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Bone Marrow Transplant Types

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Bone Marrow Transplant (BMT) is one of the most effective procedures that help in treating various types of blood cancer. Most of these cancers start in your bone marrow where blood is produced. The bone marrow is a soft, spongy liquid tissue in the centre of the bones. It has a rich supply of stem cells, and its main job is to make blood cells that circulate in your body.

BMT majorly includes a medical process to replace the bone marrow that has been damaged or destroyed due to infections or diseases. BMT helps in the production of new blood cells and promotes the growth of new marrow. This further helps the body make enough white blood cells, platelets or red blood cells to avoid infection or bleeding disorders.

Types of BMT:

Autologous bone marrow transplant is also known as a rescue transplant is the technique where stem cells are removed from the body before the patient receives high-dose chemotherapy or radiation treatment. The stem cells extracted from the body are stored in a freezer at adequate temperature and returned to the body after the chemotherapy.

An allogenic bone marrow transplant is when another donor’s stem cells are removed and injected into the patient’s body. Certain tests are performed in order to determine the match of donor’s genes to patients. A family member such as a sister or a brother is most likely to be a good match.

Umbilical cord blood transplant is a kind of allogenic transplant that uses stem cells of a newborn’s umbilical cord right after birth. These stem cell collected are then stored and used when needed. Today, bone marrow transplant has become easier due to the advanced technology in collecting and storing bone marrow from the donor’s body. Bone Marrow is usually collected from the donor body and stored for future use.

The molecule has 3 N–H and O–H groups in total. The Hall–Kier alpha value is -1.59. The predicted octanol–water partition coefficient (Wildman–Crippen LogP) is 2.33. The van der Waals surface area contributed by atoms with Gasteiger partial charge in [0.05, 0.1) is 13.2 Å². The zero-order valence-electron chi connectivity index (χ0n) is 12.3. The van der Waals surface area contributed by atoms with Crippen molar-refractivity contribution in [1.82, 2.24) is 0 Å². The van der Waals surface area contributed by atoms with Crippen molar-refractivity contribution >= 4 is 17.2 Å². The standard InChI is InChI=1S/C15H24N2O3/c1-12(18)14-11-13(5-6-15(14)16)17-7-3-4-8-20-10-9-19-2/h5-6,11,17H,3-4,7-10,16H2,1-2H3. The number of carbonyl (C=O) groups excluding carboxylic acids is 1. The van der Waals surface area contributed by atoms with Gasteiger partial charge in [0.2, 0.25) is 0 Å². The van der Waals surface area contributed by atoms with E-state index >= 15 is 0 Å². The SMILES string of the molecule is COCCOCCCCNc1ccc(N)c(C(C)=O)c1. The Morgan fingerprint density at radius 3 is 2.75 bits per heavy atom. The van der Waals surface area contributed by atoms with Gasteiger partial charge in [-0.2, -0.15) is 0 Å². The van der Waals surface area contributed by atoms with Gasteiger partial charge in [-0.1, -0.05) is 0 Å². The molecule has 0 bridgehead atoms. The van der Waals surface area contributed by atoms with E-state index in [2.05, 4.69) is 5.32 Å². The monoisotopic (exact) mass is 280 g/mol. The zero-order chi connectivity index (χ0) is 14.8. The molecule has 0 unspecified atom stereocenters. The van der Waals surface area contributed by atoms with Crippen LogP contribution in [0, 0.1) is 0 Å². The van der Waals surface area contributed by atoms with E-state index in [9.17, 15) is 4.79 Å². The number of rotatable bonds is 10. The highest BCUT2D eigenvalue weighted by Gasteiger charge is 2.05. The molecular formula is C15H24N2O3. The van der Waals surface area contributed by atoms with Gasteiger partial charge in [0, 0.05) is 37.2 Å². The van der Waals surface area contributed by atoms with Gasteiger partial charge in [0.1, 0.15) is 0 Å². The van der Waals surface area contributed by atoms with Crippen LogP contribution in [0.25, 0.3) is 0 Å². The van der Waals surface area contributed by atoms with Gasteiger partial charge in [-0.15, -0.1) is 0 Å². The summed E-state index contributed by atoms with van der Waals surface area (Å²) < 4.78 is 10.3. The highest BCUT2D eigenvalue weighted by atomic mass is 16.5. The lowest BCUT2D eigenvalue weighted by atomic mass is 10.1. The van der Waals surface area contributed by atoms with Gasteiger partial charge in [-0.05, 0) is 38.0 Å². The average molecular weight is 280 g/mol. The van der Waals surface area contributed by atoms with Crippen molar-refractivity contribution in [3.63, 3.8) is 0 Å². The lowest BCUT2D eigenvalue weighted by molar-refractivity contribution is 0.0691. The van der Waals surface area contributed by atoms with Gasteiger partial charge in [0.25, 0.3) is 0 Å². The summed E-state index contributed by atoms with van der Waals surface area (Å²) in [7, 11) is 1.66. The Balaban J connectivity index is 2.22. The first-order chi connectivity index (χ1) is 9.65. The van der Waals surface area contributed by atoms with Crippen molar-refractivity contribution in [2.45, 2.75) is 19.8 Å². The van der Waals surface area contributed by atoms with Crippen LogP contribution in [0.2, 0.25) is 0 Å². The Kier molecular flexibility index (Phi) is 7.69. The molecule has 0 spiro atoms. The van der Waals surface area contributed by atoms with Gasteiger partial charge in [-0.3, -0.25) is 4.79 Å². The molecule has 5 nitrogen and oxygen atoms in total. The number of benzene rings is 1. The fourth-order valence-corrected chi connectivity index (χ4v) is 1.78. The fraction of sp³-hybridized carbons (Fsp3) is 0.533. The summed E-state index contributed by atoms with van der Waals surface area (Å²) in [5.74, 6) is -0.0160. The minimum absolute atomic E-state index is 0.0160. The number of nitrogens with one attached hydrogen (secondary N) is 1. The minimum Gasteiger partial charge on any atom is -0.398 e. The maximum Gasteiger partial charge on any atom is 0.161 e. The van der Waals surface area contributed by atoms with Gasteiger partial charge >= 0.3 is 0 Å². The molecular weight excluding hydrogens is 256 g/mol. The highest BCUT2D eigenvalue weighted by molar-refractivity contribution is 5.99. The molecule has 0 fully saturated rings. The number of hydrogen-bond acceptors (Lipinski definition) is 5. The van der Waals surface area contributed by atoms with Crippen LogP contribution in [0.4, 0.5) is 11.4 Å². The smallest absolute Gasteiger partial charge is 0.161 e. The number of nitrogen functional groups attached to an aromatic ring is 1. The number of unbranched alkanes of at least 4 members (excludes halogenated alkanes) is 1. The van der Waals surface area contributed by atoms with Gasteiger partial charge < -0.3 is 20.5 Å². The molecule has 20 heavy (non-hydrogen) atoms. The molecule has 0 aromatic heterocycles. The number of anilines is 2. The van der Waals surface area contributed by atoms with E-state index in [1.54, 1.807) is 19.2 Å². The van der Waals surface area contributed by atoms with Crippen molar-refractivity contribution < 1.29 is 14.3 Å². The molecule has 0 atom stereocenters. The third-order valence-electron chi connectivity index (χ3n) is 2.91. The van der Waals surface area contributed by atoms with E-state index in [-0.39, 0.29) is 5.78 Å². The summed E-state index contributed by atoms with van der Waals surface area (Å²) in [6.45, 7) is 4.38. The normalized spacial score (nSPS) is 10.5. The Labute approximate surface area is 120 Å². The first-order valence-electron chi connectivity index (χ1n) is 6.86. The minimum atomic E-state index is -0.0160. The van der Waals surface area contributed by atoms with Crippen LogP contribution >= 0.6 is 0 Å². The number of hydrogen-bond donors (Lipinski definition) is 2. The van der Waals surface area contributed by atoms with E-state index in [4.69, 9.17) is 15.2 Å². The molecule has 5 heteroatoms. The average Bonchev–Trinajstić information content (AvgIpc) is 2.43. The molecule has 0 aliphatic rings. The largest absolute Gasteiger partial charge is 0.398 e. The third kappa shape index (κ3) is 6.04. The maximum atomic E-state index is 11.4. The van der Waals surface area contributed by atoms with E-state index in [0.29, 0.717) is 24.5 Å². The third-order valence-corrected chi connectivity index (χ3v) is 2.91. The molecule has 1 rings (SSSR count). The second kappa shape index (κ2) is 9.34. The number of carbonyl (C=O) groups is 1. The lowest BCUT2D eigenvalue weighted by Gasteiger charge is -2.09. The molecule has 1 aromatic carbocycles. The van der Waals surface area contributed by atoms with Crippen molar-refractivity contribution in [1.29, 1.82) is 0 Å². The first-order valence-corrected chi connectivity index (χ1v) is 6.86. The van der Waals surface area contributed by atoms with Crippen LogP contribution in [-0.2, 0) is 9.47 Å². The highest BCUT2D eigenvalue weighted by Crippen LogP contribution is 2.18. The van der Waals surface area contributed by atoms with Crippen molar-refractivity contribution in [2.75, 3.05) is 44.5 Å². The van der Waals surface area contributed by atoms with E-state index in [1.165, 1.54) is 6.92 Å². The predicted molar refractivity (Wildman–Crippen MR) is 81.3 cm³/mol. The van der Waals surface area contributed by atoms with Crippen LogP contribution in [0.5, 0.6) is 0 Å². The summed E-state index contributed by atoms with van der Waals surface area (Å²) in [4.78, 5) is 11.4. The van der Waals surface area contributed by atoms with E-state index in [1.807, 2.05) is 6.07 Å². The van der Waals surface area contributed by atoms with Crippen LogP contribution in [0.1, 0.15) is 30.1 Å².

Donor’s stem cells can be collected in two ways.

Bone marrow harvest is a common procedure used for collecting donor’s stem cells. Minor surgery is performed on the donor and the marrow is removed from the back of the pelvic bone. The harvested marrow is filtered, stored in a special solution in bags, and then frozen. When the marrow is to be used, it’s thawed and then put into the patient’s blood through a vein, just like a blood transfusion. The stem cells travel to the bone marrow and start to make blood cells.

While in Leukapheresis, the donor’s stem cell from the bone marrow is moved into the blood after which the blood is removed from the body through IV line. The white blood cells & red blood cells are separated, saving the white blood cells for the patient and returning the red blood cell to the donor.

A successful BMT depends on the match between the donor & recipient genes. Sometimes it gets difficult to find a good match among unrelated donors. The patient is kept under close monitor after the transplant. It generally takes around 10 to 28 days after the initial transplant to notice the first signs of rising white blood cell count. However, it takes around typically 3 to 12 month to recover completely. Recovery also depends on various factors such as donors match, condition of the patient being treated, chemotherapy, etc. It is also possible that some of the symptoms stay with the patient’s life long. One can also donate their bone marrow by registering on the Marrow Donor Registry website.

A bone marrow transplant is sometimes the only option to treat life-threatening blood cancers disorders. With increasing technology and new researches on the topic each day, it is only becoming easier to treat blood cancer.

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    Dr. Shashikant Apte


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